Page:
By Deane Morrison
What can beat watching the stars on a lazy summer night? Our first treat comes early, when Mars makes a close pass over the bright star Regulus in Leo, the lion. Looking to the west around 10 p.m. on June 6-7, you’ll see the reddish planet less than half a degree above Regulus, anchor of the Sickle of stars forming Leo’s head.
Mars is now traveling eastward against the background of stars, heading toward Saturn, the bright light below Leo’s hindquarters. But the stars move eternally westward, thanks to Earth’s orbit of the sun. Like fish struggling in vain against a current, Mars and Saturn are being swept with them toward the west, where Venus, now a brilliant “evening star,” awaits.
Venus is always lovely, but especially so on June 14. If skies are clear, we’ll see a crescent moon hanging below the planet, forming a celestial semicolon. Venus has another fine moment on June 20, when it glides just north of the Beehive star cluster. But during July the planet sinks steadily lower as it starts coming in for a pass between Earth and the sun.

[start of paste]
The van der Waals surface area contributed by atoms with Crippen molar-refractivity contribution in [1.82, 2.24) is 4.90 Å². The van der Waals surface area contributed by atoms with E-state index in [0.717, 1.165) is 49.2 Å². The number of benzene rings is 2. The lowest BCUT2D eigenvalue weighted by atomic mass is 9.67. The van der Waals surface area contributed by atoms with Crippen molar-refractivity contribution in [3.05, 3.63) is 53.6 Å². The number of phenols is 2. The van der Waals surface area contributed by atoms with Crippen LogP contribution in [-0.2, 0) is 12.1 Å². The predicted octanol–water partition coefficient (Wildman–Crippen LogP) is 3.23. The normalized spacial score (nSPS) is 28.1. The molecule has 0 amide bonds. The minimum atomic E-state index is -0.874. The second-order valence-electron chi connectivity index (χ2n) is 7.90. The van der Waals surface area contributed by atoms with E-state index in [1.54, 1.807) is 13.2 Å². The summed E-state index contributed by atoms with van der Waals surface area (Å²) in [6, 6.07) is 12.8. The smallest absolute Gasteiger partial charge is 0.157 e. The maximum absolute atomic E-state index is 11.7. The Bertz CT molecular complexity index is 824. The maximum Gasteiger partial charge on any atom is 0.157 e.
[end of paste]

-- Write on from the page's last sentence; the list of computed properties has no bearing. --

In mid-June the kite-shaped form of Bootes, the ploughman, sails high in the south after nightfall. At its base is Arcturus, a brilliant star whose orbit slices through the disk of our Milky Way galaxy. Most stars, including our sun, orbit within the disk.
In July, the sinuous form of Scorpius, with its bright red heart Antares, rears up in the south. Above its tail tips the spout of the well-named Teapot of Sagittarius.
June’s full moon arrives on the 26th at 6:30 a.m.—an hour after it sets in the west. July’s is kinder, though. It arrives on the 25th, reaching fullness at 8:37 p.m., almost exactly the moment it rises (as seen from Ely). If you like round moons, it doesn’t get any better than this.